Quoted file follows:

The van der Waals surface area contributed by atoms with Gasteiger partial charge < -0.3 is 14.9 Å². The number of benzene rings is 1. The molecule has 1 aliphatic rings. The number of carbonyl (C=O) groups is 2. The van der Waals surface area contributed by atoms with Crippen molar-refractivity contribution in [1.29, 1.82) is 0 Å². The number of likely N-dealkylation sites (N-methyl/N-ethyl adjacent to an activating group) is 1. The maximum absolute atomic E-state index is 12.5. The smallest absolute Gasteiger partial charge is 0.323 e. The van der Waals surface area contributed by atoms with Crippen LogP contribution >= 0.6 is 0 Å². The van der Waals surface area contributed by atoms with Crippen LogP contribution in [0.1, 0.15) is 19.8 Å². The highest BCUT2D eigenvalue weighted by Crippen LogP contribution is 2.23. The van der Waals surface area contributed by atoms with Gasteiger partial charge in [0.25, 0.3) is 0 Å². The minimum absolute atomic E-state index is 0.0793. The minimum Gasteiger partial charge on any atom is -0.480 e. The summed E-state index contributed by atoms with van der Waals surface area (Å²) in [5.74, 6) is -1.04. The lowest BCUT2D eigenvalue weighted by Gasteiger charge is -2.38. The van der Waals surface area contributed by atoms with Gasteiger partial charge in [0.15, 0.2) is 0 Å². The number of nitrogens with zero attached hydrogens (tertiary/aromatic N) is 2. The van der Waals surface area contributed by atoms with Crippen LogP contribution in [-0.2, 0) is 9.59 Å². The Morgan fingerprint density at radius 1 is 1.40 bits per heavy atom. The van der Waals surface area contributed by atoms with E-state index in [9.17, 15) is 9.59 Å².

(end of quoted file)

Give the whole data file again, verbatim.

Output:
The van der Waals surface area contributed by atoms with Gasteiger partial charge < -0.3 is 14.9 Å². The number of benzene rings is 1. The molecule has 1 aliphatic rings. The number of carbonyl (C=O) groups is 2. The van der Waals surface area contributed by atoms with Crippen molar-refractivity contribution in [1.29, 1.82) is 0 Å². The number of likely N-dealkylation sites (N-methyl/N-ethyl adjacent to an activating group) is 1. The maximum absolute atomic E-state index is 12.5. The smallest absolute Gasteiger partial charge is 0.323 e. The van der Waals surface area contributed by atoms with Crippen LogP contribution >= 0.6 is 0 Å². The van der Waals surface area contributed by atoms with Crippen LogP contribution in [0.1, 0.15) is 19.8 Å². The highest BCUT2D eigenvalue weighted by Crippen LogP contribution is 2.23. The van der Waals surface area contributed by atoms with Gasteiger partial charge in [0.25, 0.3) is 0 Å². The minimum absolute atomic E-state index is 0.0793. The minimum Gasteiger partial charge on any atom is -0.480 e. The summed E-state index contributed by atoms with van der Waals surface area (Å²) in [5.74, 6) is -1.04. The lowest BCUT2D eigenvalue weighted by Gasteiger charge is -2.38. The van der Waals surface area contributed by atoms with Gasteiger partial charge in [0.15, 0.2) is 0 Å². The number of nitrogens with zero attached hydrogens (tertiary/aromatic N) is 2. The van der Waals surface area contributed by atoms with Crippen LogP contribution in [-0.2, 0) is 9.59 Å². The Morgan fingerprint density at radius 1 is 1.40 bits per heavy atom. The van der Waals surface area contributed by atoms with E-state index in [9.17, 15) is 9.59 Å².